12.21.15 The longest night. We walked out to the head of the lake at “sunset” which was shrouded in cold gray fog and rain mixed with snow. We were silent and still, thinking of all the memories we’ve had at this special place–the profoundly sad ones as well as the happy ice skating ones. We were in a bit of a rush, with a 3 a.m. wake-up call in order to catch our flight tomorrow. Instead of taking a thermos of hot Irish whiskey, we made our way to the brewery on our way back home for a quick pint and a little dinner. Our suitcases are packed, and we have a candle lit on the dining room table to burn all night long–well, until the very wee hours of the morning.
Now it is Winter, and we are moving into “The slowed down-season held fast by darkness.” There are many lessons to learn about keeping watch over my own solitude. But, first, it’s off to California to celebrate Christmas with two beautiful daughters, two golden sons-in-law, three leaping grandchildren, and, perhaps, a partridge in Sarah’s magnolia tree!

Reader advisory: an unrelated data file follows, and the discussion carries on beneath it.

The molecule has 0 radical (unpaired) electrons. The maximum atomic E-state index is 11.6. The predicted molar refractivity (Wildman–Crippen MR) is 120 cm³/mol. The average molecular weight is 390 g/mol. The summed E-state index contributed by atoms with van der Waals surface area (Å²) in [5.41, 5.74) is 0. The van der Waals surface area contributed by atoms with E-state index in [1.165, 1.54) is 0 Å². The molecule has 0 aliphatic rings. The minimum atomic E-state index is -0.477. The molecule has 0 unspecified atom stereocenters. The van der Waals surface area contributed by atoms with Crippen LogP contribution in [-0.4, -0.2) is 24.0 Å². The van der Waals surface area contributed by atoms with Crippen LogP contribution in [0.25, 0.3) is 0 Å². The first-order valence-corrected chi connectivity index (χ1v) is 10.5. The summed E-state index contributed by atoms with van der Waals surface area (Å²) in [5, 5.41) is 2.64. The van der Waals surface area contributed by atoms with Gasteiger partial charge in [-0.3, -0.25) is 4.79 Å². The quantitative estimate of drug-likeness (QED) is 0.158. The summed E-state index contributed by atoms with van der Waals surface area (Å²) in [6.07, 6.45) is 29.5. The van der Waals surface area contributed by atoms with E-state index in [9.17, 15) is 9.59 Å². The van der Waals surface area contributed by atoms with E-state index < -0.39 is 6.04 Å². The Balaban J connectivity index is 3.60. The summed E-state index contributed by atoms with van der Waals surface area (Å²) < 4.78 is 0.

Winter Grace by Patricia Fargnoli
If you have seen the snow
under the lamppost
piled up like a white beaver hat on the picnic table
or somewhere slowly falling
into the brook
to be swallowed by water,
then you have seen beauty
and know it for its transience.
And if you have gone out in the snow
for only the pleasure
of walking barely protected
from the galaxies,
the flakes settling on your parka
like the dust from just-born stars,
the cold waking you
as if from long sleeping,
then you can understand
how, more often than not,
truth is found in silence,
how the natural world comes to you
if you go out to meet it,
its icy ditches filled with dead weeds,
its vacant birdhouses, and dens
full of the sleeping.
But this is the slowed-down season
held fast by darkness
and if no one comes to keep you company
then keep watch over your own solitude.
In that stillness, you will learn
with your whole body
the significance of cold
and the night,
which is otherwise always eluding you.